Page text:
When people think of Edmonton, usually West Edmonton Mall pops into their mind and in all fairness, the grandeur of the mall with its restaurant mile, Fantasyland Hotel, waterpark and of course the shopping, it is easy to forget the Edmonton has many other attractions. The Edmonton Valley Zoo is one of these. When we first searched up the zoo, we didn't have high hopes for it compared to the Calgary zoo even if we were almost entirely basing our assumptions on the entrance ticket being half the price of Calgary's zoo! We were, however, pleasantly surprised, and the Edmonton zoo was one of our favorite parts of the trip to Edmonton.
We ended up checking out the zoo on a Sunday. When we first arrived, they were letting everyone through...no one was asked to pay the admission. So of course, we quickly scouted inside without asking any questions before they changed their minds!
*We did later find out that it was an appreciation day and everyone got in for free for the Sunday. Lucky us!
Naturally, anything free seems ten times better but for $12 (adult price) the zoo had lots to offer! They had your lions and tigers, the most adorable red panda, along with many more other wildlife. We lucked out and finally saw some beloved otters which are never at the Calgary zoo. The zoo was broken up into sections just as the Calgary zoo.
Many recreations and new developments are taking place. The Arctic Shores will be a section replicating the Arctic shoreline. It will be home to sea lions, seals, ground squirrels, and Arctic foxes. The Wander Trail is designed to replicate and provided educational learning on the North Saskatchewan River valley. It will be set up to include interpretations on the river as it makes its way through grasslands, aspen parklands and the boreal forest through Alberta. A new entry plaza is also under construction for a caf? and rest area in a ?state of the art facility?. Overall, the zoo is rather spacious being home to over 350 animals, both exotic and native to the land and you definitely need a few hours to roam the grounds exploring all the animals and showcases.
Edmonton Valley Zoo Exhibits
- Inner Zoo
- Makira Outpost
- Carnivore Alley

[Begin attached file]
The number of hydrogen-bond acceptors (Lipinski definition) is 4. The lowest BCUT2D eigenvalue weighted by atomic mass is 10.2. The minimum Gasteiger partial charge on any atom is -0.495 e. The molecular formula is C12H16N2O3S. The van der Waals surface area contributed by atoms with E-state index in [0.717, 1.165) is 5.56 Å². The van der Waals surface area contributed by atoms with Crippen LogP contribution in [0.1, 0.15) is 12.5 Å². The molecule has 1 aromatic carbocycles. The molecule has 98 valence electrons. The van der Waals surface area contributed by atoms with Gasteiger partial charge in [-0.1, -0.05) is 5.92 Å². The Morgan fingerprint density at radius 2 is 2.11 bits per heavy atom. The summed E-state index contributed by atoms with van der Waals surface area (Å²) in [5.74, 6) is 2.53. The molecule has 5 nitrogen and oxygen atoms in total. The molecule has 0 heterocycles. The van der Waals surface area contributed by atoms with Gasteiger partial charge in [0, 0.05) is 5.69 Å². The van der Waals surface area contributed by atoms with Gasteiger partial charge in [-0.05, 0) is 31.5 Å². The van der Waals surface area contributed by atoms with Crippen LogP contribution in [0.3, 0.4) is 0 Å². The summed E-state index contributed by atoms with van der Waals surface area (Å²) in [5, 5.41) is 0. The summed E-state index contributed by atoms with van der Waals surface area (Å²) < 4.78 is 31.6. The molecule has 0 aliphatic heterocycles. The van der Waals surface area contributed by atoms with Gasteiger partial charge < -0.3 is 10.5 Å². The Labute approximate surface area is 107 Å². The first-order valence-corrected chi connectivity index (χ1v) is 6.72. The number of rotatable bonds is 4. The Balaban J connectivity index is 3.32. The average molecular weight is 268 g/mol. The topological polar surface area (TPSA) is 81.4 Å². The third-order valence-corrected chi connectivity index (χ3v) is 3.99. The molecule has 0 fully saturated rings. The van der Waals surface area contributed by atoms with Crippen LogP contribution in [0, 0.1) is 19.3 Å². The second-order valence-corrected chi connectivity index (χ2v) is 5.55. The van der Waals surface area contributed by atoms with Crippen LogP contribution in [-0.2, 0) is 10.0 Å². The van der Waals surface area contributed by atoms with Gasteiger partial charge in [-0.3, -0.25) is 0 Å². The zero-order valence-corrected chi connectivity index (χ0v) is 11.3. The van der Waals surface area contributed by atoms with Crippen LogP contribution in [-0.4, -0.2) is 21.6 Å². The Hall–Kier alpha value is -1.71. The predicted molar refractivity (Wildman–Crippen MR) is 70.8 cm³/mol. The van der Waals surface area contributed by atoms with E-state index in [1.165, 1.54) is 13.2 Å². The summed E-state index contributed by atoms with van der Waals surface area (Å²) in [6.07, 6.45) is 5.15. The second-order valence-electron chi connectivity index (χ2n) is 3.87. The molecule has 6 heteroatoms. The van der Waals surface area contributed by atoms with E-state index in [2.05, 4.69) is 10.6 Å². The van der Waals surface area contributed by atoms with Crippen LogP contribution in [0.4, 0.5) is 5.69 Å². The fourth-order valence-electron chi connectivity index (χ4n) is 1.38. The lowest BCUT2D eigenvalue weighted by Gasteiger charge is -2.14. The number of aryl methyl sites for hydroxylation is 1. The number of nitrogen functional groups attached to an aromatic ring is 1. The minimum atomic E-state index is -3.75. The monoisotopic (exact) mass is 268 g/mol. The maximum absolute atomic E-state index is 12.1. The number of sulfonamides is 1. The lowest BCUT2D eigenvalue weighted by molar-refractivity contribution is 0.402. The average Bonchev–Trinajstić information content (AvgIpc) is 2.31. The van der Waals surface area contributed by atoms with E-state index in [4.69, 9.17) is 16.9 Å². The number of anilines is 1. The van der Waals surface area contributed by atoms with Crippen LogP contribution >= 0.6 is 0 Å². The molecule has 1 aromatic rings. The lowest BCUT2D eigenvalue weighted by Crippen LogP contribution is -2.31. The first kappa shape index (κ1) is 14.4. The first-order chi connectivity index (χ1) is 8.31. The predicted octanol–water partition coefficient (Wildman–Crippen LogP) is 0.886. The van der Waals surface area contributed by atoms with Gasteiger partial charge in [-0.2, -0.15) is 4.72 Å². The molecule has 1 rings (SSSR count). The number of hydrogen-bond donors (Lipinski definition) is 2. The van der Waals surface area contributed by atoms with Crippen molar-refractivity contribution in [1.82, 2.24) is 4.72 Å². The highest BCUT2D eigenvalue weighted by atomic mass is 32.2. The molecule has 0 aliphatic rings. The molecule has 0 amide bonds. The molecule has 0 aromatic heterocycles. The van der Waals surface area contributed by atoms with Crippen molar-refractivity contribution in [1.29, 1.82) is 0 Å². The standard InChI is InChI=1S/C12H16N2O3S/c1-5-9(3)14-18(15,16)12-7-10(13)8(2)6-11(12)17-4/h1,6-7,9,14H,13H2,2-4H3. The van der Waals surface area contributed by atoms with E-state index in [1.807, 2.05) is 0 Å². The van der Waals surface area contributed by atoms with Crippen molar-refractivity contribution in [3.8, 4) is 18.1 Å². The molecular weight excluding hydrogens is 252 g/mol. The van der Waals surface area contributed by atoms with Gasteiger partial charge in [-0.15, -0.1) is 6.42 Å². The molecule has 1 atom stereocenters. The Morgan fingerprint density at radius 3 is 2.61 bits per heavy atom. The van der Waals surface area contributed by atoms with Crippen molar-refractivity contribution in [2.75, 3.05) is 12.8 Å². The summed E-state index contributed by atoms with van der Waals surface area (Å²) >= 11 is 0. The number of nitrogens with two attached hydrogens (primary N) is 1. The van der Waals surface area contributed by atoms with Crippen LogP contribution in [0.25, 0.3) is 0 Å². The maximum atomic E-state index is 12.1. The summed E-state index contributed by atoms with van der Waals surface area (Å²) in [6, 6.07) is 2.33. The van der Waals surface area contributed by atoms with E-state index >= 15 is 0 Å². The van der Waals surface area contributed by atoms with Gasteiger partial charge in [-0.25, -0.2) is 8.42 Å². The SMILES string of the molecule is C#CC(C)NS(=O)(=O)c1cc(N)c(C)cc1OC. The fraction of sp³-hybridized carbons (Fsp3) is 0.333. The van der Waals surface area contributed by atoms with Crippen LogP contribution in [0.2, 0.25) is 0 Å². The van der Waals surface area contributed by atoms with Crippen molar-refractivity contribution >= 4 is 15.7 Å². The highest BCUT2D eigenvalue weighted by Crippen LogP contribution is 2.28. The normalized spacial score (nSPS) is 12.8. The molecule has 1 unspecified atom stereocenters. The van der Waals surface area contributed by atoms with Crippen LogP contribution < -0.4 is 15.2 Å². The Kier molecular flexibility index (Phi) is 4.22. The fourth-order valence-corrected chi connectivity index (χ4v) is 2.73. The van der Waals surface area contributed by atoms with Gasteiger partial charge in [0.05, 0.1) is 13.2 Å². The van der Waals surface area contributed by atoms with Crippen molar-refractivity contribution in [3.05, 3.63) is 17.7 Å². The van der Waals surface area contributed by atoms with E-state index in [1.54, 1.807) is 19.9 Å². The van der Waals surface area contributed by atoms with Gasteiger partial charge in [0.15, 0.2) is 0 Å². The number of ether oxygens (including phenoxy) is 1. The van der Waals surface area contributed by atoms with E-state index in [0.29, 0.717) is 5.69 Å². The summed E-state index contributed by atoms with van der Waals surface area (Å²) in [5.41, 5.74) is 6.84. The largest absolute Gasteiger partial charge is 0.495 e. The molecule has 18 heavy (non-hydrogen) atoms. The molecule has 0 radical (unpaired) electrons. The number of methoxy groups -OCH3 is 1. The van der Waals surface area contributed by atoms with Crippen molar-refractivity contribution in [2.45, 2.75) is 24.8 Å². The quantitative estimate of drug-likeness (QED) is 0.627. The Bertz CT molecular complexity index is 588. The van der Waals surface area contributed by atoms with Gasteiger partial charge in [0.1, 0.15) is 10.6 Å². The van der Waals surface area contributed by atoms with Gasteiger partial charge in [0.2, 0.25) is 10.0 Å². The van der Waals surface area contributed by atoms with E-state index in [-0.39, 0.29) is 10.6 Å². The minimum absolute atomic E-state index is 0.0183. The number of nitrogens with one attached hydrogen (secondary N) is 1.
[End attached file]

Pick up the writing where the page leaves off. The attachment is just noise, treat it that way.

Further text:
- Elephant House and Exhibit
- Saito Center
- African Veldt
- Back Paddocks
- Birds of Prey
This was the original area of the Storyland Valley Zoo (the children's zoo) when it was first opened in 1959. You can find a petting zoo along with the cute Red Pandas, North American River Otters, Guinea Pigs, Emus, American White Pelicans, Capybara, Waterfowl amongst many more.
The Makira Outpost is a newer exhibit that was built in 2007 for the lemurs of Madagascar.
This area is devoted to the zoo's Tigers, Arctic Wolves, African Cats, Snow Leopards and other carnivores.
Elephant House and Exhibit
This exhibit is home to Lucy, a female Asian elephant that was orphaned in 1975 in Sri Lanka. There has been controversy around Lucy. Critics have been saying that keeping Lucy isolated is unhealthy both psychologically and physically as female elephants are highly social and being part of a herding is essential to the well-being of an elephant. Canadian authors to famous retired game show host Bob Barker have wrote and pleaded with the Edmonton Zoo to move Lucy to a sanctuary where she can be with other elephants.
The center is now home to the zoo's more fragile animals such as reptiles, nocturnal animals and primates in the winter. The center was named after the former veterinarian at the zoo who passed away before the construction of the center.
The exhibit is home to Zebras, Cattle and Addax.
Larger animals are kept in the paddocks such as Camel, Turs, and Bighorn Sheep.
Birds of Prey
This area was pretty amazing since the gatekeeper was able to take out some of the birds and fed them in front of people. This area houses ?non-releasable? raptors and includes the Snowy Owls, the Falcon and the Bald Eagle.
The Edmonton Valley Zoo first opened its doors to guests on July 1, 1959. Admission at the time was 25 cents for an adult. How nice it would be to pay only a quarter for admission anywhere these days! This zoo was a replacement built after the originally Edmonton Zoo (Borden Park Zoo) was torn down to expand Northlands Park. The zoo that was built in Laurier's Park, was originally referred to as the children's zoo. The construction of the facilities cost the city $500,000. Since that time, the Edmonton zoo has evolved and changed to provide an educational focus for children and adults on various species and nature as well as has taken great strides in conservation initiatives.
If the information above is out of date or we missed something, shoot us an e-mail from our contact page or leave a comment below.